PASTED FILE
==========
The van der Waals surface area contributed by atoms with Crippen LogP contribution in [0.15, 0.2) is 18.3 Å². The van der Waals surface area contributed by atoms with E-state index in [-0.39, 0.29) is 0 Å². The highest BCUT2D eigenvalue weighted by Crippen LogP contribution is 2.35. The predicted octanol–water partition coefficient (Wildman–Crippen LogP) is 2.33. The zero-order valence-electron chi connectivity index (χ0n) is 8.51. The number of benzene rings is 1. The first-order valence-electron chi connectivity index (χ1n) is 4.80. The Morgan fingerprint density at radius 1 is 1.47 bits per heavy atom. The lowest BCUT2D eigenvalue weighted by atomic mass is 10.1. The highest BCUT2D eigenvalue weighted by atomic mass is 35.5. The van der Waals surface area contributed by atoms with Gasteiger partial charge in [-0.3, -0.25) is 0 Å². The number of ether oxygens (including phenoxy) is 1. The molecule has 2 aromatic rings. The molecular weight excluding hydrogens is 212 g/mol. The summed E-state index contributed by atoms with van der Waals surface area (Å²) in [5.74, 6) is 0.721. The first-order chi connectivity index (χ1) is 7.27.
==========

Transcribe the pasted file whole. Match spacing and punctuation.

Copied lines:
The van der Waals surface area contributed by atoms with Crippen LogP contribution in [0.15, 0.2) is 18.3 Å². The van der Waals surface area contributed by atoms with E-state index in [-0.39, 0.29) is 0 Å². The highest BCUT2D eigenvalue weighted by Crippen LogP contribution is 2.35. The predicted octanol–water partition coefficient (Wildman–Crippen LogP) is 2.33. The zero-order valence-electron chi connectivity index (χ0n) is 8.51. The number of benzene rings is 1. The first-order valence-electron chi connectivity index (χ1n) is 4.80. The Morgan fingerprint density at radius 1 is 1.47 bits per heavy atom. The lowest BCUT2D eigenvalue weighted by atomic mass is 10.1. The highest BCUT2D eigenvalue weighted by atomic mass is 35.5. The van der Waals surface area contributed by atoms with Gasteiger partial charge in [-0.3, -0.25) is 0 Å². The number of ether oxygens (including phenoxy) is 1. The molecule has 2 aromatic rings. The molecular weight excluding hydrogens is 212 g/mol. The summed E-state index contributed by atoms with van der Waals surface area (Å²) in [5.74, 6) is 0.721. The first-order chi connectivity index (χ1) is 7.27.